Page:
For many years she even feared poetry, thinking it was some kind of elite club, secluded for some ‘special’ and very important people. But on the verge of suicidal depression, poetry came when she most needed and literary saved her life:

In the midst of a suicidal depression, poetry poured back into my life, touching me in a way no spiritual or psychological teaching had been able to—literally saving me. The healing did not come through writing poems or even through reading them. It came when I discovered that taking a poem I loved deeply into my life and speaking it aloud caused a profound integration of every aspect of me—physical, emotional, mental and spiritual. I felt a wholeness I had never before experienced.

Further, she proposes we find a poem that really speaks to us and learn it by heart: read it loud as often as we can until it engraves somewhere deep in our soul and help flourish some better and more supportive thoughts. It can help you establish better relationship with yourself and explore sides of your being you didn’t even knew existed before. That’s what poetry does.

But what about writing your own poetry?

Dr. James W. Pennebaker, one of the most widely published researchers on the benefits of writing, says in his book, “Opening Up: The Healing Power of Expressing Emotions”, that writing about emotional topics improves the immune system by reducing

stress, anxiety and depression, improves motivation and aids people in securing new jobs.

About my own personal experience,  I wrote in this post how poetry came back into my life. And it happened to be that sacred, little place I was looking for to be only mine, that I could decorate, erase, fill, create or destroy the way I wanted. I didn’t have to offer any excuses, explanations or justifications for me being me.That kind of comfort is priceless. You learn to accept yourself just the way you are and you see that world isn’t some ugly place that want to make you miserable. It’s the way you see it and live it. That’s why I say: “Writing poetry helps me fall in love with the world, all over again!”

What are your reasons for having poetry in your life?

I didn’t trust it for a moment
but I drank it anyway,
the wine of my own poetry.

It gave me the daring to take hold
of the darkness and tear it down
and cut it into little pieces.

Lalla Ded. (Lalleshwari) (1320–1392)

Restorative power of poetry: remembering your own truth

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We can find many connections between poetry and its transformative influence on human lives – especially its healing power. Going back as far as mythology takes us, it is very well known fact that the Greek God Apollo, the son of Zeus and Titan Leto, was the God of music, poetry but also the God of healing, transferring the knowledge of medicine to humans and the God of truth.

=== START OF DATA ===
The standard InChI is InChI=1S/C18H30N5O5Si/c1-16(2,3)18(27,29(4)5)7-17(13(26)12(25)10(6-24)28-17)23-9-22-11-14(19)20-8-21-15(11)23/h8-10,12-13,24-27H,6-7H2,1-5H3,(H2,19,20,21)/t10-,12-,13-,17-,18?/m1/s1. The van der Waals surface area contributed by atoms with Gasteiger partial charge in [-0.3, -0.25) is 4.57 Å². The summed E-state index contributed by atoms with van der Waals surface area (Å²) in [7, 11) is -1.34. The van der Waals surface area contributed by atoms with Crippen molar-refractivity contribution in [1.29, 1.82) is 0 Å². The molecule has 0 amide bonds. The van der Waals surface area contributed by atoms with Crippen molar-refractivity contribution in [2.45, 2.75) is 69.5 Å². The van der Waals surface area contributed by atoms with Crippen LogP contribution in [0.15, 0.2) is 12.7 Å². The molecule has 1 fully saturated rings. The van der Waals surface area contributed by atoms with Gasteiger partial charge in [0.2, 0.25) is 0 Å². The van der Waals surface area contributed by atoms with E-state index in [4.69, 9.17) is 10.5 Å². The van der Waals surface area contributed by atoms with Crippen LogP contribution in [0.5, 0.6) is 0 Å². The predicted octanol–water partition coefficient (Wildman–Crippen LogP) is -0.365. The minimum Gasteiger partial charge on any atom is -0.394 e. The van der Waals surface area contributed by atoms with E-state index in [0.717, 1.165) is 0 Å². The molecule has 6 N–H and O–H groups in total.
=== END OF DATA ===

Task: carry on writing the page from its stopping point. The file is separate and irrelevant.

In Chinese language, for instance the word poem is comprised of two characters  – one meaning word, the other meaning temple. So poem is something that is sacred, the ultimate truth.

In many indigenous cultures, illness is viewed as a state in which an individual is distancing himself from his true nature – both physically and emotionally. If we observe a healing as a process coming back to harmony, to wholeness, poetry can be seen as a healing tool, with a restorative component.

Traditional worship practices in many tribal structures are gatherings, accompanied with dance, rhythm, songs and trance. Sacred narratives and beliefs are deeply based in Nature and are rich with the symbolism of seasons, weather, plants, animals, earth, water, sky and fire. The mode of prayer, a poetic narrative is seen as coming back to Nature, reinforcing the feelings of love and acceptance.

Many poets, emerging in our newer history were trained physicians: John Keats, Oliver Wendell Holmes Sr. and William Carlos Williams  who wrote:

It is difficult
to get the news from poems
yet men die miserably every day
for lack
of what is found there.        

Today, poetry is accepted as a proven healing method and there are many associations that train and accredit poetry therapists. In particular, the American Poetry Therapy Association has approach that they use a set of poems that their patients discuss and then those poems become a model — even a template — for individuals to write their own poems.

Poet, author and retired university professor David B. Axelrod further notes:

The process helps people get their feelings out and into words. Generally, I don’t worry about the form the writing takes at the outset. I will help someone find the poem within the words they first write. Whatever the methodology, yes, poetry, and story writing, can be a healthy outlet. The results of poetry therapy, if not forced into any specific form, can also trigger marvelously original creations.

No matter which poetry you prefer: spiritual words by Rumi, mythological expression of W. B. Yeats or modern linguistic experimentation of E. E. Cummings, words can pave a path to your own wisdom; help you find that missing puzzle inside that you need to feel whole again and hear your wakeup call for inspired action in the world.

When I am asked

how I began writing poems,

I talk about the indifference of nature.

It was soon after my mother died,

a brilliant June day,

everything blooming.

I sat on a gray stone bench

in a lovingly planted garden,

but the day lilies were as deaf

as the ears of drunken sleepers

and the roses curved inward.

Nothing was black or broken

and not a leaf fell

and the sun blared endless commercials

for summer holidays.

I sat on a gray stone bench

ringed with the ingenue faces

of pink and white impatiens

and placed my grief

in the mouth of language,

the only thing that would grieve with me.

Lisel Mueller